Environmentally Friendly – The impact on the environment was minimal. We were ordered to not leave any crap outside or face the ultimate wrath and we actually got bonus points for collecting trash during our travels. We were told in advance that if we wanted to eat at the after party, we were to bring our own dishes. I’ve never seen so many variations on outdoor dish wear. 🙂
TEAM WORK. We had so much fun. We are some very very different people and while we weren’t hugging it out the whole time, we worked really well.
Grant and his team was awesome. They weren’t there to hold your hand, but they were there to offer any assistance if you really needed it. They were also hilarious. Moment of digression – I must apologize to the wonderful medic who saw me caring for my feet (I have the feet of an infant….my heels will fall off at a moments notice) Saturday. I was bleeding, cold, tired, and a little pissy at this point. He walked up and asked if he could help and I think I gave him the beatchist look I’ve ever given. SORRY! I didn’t mean it 🙂
EVERYONE who was there was awesome. The other teams were a blast as well. We generally did not see them on the course (avoidance was a boost in this event) but when we came together for challenges, we all had fun. I fell on my face during the final challenge (Me = graceful as a drunk giraffe), pretty much losing the challenge for my team (GO LT!). My team and the other people could have ripped me a new one….instead they laughed, helped me up, and made me feel less stupid. We are all STILL posting in the Facebook page.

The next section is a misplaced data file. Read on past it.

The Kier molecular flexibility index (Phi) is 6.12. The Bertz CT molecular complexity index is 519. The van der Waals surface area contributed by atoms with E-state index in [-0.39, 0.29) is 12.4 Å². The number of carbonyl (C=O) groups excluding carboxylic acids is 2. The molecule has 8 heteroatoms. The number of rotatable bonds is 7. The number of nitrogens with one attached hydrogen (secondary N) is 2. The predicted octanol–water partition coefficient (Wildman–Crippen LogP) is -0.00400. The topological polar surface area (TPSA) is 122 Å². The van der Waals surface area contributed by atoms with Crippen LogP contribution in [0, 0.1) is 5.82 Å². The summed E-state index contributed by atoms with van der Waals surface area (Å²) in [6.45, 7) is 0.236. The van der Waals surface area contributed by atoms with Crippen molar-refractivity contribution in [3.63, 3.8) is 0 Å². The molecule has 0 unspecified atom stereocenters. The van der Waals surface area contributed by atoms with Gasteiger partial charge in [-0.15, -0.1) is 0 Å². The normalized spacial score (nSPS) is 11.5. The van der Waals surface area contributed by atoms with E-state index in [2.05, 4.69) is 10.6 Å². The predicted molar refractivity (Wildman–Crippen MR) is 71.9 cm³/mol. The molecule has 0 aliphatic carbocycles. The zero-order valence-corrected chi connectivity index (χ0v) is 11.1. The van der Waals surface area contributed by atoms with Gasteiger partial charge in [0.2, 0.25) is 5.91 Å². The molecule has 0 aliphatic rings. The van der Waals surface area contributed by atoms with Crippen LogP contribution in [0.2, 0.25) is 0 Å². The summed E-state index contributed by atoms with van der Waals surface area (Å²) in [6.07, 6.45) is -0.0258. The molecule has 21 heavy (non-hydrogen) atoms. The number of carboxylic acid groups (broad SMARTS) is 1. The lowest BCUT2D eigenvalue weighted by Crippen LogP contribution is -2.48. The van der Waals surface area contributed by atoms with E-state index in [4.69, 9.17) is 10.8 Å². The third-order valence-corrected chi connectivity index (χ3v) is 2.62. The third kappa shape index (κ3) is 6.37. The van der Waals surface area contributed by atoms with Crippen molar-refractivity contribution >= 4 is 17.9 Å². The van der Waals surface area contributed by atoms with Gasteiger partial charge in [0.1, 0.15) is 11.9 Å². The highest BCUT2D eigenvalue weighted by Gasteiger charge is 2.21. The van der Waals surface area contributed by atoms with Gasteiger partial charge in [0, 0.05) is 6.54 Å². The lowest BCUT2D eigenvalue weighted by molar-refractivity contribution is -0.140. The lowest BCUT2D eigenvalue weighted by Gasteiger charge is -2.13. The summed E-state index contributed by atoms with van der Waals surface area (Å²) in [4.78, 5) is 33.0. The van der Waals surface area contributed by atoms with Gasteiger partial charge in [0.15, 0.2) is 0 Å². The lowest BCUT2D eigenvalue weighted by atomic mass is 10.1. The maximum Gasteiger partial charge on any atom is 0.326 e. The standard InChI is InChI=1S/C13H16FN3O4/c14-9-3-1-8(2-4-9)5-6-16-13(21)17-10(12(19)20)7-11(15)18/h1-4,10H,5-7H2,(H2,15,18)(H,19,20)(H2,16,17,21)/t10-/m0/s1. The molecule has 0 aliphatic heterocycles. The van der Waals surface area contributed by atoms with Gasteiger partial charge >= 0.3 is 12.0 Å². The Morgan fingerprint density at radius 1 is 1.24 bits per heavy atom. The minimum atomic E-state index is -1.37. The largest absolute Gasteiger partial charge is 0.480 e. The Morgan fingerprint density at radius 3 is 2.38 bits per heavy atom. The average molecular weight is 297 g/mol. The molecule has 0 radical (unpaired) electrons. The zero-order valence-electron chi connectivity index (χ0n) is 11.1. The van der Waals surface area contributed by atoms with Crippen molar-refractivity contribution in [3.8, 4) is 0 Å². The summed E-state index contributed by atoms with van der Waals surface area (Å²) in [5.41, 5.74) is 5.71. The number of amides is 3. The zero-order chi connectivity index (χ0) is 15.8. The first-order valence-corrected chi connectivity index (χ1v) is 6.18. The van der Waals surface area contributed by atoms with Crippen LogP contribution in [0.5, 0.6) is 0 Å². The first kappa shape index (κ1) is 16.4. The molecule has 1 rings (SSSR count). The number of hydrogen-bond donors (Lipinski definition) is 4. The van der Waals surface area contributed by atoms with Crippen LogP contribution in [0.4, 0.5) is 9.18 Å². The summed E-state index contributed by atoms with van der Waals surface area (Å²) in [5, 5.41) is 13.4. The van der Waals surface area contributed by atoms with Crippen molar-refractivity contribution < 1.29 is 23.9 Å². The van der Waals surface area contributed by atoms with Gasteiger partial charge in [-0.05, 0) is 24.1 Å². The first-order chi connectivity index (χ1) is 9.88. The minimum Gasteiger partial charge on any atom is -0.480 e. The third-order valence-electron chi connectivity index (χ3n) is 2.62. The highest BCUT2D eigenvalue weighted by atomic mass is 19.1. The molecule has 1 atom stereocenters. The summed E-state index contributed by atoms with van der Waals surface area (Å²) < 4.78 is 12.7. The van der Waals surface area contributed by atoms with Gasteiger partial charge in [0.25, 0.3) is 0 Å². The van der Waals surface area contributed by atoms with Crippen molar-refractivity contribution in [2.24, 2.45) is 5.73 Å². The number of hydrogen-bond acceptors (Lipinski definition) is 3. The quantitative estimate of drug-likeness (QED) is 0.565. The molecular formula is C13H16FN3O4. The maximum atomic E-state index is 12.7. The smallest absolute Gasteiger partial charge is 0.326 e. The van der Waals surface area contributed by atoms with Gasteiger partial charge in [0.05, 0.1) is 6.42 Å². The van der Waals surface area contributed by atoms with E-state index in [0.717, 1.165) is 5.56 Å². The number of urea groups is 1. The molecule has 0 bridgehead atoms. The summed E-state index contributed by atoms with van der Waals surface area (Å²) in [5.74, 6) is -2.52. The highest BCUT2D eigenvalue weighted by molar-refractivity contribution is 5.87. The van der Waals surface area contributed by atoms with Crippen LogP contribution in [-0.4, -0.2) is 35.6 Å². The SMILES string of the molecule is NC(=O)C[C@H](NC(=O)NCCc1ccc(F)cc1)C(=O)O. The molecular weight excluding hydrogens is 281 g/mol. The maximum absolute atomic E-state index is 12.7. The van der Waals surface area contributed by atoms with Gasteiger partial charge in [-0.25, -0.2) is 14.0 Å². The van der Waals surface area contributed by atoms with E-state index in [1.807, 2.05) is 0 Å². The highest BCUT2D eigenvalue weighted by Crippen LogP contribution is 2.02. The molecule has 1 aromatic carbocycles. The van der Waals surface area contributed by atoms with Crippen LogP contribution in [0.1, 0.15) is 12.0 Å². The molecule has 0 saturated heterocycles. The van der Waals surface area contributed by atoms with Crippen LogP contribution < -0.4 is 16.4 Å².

The after party was a blast. There was a group rally, patches were handed out (EPIC, see below), and then we had food. And real food – amazing home made chili and Buffalo Trace Bourbon. Yes, Bourbon. You all know that made me very happy. It was laid back, fun, and delicious.
Group Dynamic – This group knows what is important. We earned patches only if we found enough checkpoints. The rocker was dedicated to a fallen comrade. This was about work, dedication, and challenge. I love that.
In summary, this event was brutal in the best ways possible. It was a legitimate challenge in areas I feel no other event has challenged me before. I was very, very impressed, from start to finish, with everything and everyone that was a part of this event. If you ever want me to join in an event in the future, just say the magic words “Grant has something to do with this” and I am in.